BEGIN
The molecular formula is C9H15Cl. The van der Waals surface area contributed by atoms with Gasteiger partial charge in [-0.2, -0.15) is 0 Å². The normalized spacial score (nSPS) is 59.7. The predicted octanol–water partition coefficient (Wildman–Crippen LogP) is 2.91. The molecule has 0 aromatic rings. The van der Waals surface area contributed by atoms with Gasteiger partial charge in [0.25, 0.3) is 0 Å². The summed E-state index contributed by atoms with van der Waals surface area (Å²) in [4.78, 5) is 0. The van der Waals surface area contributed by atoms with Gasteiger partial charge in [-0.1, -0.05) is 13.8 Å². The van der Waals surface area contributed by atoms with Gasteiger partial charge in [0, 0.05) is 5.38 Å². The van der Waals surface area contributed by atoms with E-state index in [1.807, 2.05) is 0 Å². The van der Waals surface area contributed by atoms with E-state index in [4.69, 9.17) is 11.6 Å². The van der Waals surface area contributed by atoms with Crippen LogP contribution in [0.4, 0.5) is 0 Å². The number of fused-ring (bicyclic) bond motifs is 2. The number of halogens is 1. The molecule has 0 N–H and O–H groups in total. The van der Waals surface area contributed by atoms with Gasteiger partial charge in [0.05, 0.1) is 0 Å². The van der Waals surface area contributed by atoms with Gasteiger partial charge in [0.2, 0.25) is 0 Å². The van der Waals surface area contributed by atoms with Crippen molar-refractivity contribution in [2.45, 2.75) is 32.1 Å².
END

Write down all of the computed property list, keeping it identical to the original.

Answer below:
The molecular formula is C9H15Cl. The van der Waals surface area contributed by atoms with Gasteiger partial charge in [-0.2, -0.15) is 0 Å². The normalized spacial score (nSPS) is 59.7. The predicted octanol–water partition coefficient (Wildman–Crippen LogP) is 2.91. The molecule has 0 aromatic rings. The van der Waals surface area contributed by atoms with Gasteiger partial charge in [0.25, 0.3) is 0 Å². The summed E-state index contributed by atoms with van der Waals surface area (Å²) in [4.78, 5) is 0. The van der Waals surface area contributed by atoms with Gasteiger partial charge in [-0.1, -0.05) is 13.8 Å². The van der Waals surface area contributed by atoms with Gasteiger partial charge in [0, 0.05) is 5.38 Å². The van der Waals surface area contributed by atoms with E-state index in [1.807, 2.05) is 0 Å². The van der Waals surface area contributed by atoms with E-state index in [4.69, 9.17) is 11.6 Å². The van der Waals surface area contributed by atoms with Crippen LogP contribution in [0.4, 0.5) is 0 Å². The number of fused-ring (bicyclic) bond motifs is 2. The number of halogens is 1. The molecule has 0 N–H and O–H groups in total. The van der Waals surface area contributed by atoms with Gasteiger partial charge in [0.05, 0.1) is 0 Å². The van der Waals surface area contributed by atoms with Gasteiger partial charge in [0.2, 0.25) is 0 Å². The van der Waals surface area contributed by atoms with Crippen molar-refractivity contribution in [2.45, 2.75) is 32.1 Å².